Wednesday, November 26, 2008

Compulsory military training, a hundred years ago



I got this from an undated newspaper clipping in my files. It was also published in the centenary booklet put out by the Avondale Jockey Club in 1989. Apart from where it is inscribed "Avondale Camp 1912" and is fairly obviously a mounted military outfit on the racecourse, little else is known about them.

I may now know more, however. I'm putting together a paper at the moment on what appears to have been the first military camp on the racecourse, in May 1912. I found the timing of the camp quite by chance -- I was in the city library, looking in a book listing old post offices and postal agencies put out by the NZ Postal History Society, and wondered, "What do they have under Avondale?" Well, there was the usual -- Whau Bridge agency from 1861, then the post office at Avondale station -- and then, a note about two special temporary post offices, set up on the racecourse at two military camps. The first, from 1 May to 8 May 1912, was what I tracked down. The other (also a target for further research) was in August 1914, before the Pioneer Maori camp later that year.

The men in the photo appear to be the 3rd (Auckland) Mounted Rifles, originally constituted as part of the NZ Territorial Force in March 1911. The Avondale camp was their first annual training camp, and the first training camp for mounted forces anywhere in the Auckland area. Two other training camps, one at Papatoetoe and one elsewhere in Auckland, pre-date this one, but were for infantry and artillery units. A band was part of their unit -- the 3rd (Auckland) Mounted Rifles band played at the 1928 at the unveiling of the mounted soldier's memorial at Otahuhu. During World War I, they fought at Gallipoli, the Sinai, and Palestine.

Legislation for compulsory military training, replacing our system of volunteer brigades since the 1860s Land Wars, was passed in December 1909, but after a report by Lord Kitchener suggesting changes, it was held up until an amendment was passed late in 1910. It wasn't until early 1911 that the first territorial armed units were organised and constituted. Military training began in school for all males in New Zealand from age 14, and continued until age 25, with a reserve until age 30 and call-up until age 55.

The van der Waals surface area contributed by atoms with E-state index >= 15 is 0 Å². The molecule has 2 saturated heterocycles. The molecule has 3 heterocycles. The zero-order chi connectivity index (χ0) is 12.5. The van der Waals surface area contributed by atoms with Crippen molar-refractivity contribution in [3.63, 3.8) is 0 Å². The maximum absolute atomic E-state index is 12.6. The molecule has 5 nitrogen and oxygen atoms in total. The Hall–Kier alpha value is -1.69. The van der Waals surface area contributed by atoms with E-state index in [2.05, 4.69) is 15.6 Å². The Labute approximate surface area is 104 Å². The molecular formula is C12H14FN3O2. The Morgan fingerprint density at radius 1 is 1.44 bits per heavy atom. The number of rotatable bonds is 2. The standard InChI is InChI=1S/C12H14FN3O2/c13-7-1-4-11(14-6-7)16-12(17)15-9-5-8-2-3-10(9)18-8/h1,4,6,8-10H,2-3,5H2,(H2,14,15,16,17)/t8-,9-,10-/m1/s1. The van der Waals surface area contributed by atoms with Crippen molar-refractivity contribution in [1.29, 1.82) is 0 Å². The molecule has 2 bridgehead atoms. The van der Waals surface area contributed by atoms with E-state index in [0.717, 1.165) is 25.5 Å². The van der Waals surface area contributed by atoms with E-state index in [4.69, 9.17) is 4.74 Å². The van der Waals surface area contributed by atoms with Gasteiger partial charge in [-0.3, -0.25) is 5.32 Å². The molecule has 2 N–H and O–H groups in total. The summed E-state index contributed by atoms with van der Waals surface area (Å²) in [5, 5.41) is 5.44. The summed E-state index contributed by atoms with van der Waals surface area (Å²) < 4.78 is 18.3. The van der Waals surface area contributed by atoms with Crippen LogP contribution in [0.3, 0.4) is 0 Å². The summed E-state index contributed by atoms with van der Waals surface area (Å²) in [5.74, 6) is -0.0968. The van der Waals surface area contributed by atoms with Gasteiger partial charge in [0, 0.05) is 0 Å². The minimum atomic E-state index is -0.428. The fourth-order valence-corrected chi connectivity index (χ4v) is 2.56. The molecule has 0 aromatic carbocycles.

There was opposition to CMT from the Quakers and trade unionists, but it continued through to World War I.

This is an intriguing find. So far, I have the news reports on the camp from the NZ Herald and Auckland Star, and will do a bit more digging next time I'm in the city around the time the unit formed up, and see if there's any additional information in the Observer and Weekly News. I put the final paper up on Scribd later on. But, here's a taste: this was written by a Herald reporter for the 4 May 1912 issue.
A bag of bran for a pillow, sweet-smelling hay as a mattress, a waterproof sheet and two military overcoats as bedclothes -- and a HERALD reporter settled down for his first night in camp at Avondale on Wednesday. The "last post" had long since sounded, but from different parts of the camp came sounds of revelry. In the horse lines, just outside the tent, all was quiet, save for the "champ, champ" of the horses at their feed, and an occasional sharp rebuke from the guard to a refractory horse. And so to sleep.

At a seemingly unearthly hour in the morning the bugle sounding the reveille awoke the camp. The morning was cold and raw, and it was difficult to leave the warm tent, but coffee, brought by a friendly orderly, made the task easier.

Outside the men were hard at work grooming their horses, and all was bustle and confusion. Horses groomed and fed and accoutrements cleaned, the various squadrons lined up to be fitted for uniforms, and many a laugh was heard as a particularly small man got lost in a particularly large uniform. The regiment clothed, breakfast was the next thing, after which the regiment went through a course of mounted drill prior to being inspected by General Godley in the afternoon.


Update: finished the article on 18 December 2008.

No comments:

Post a Comment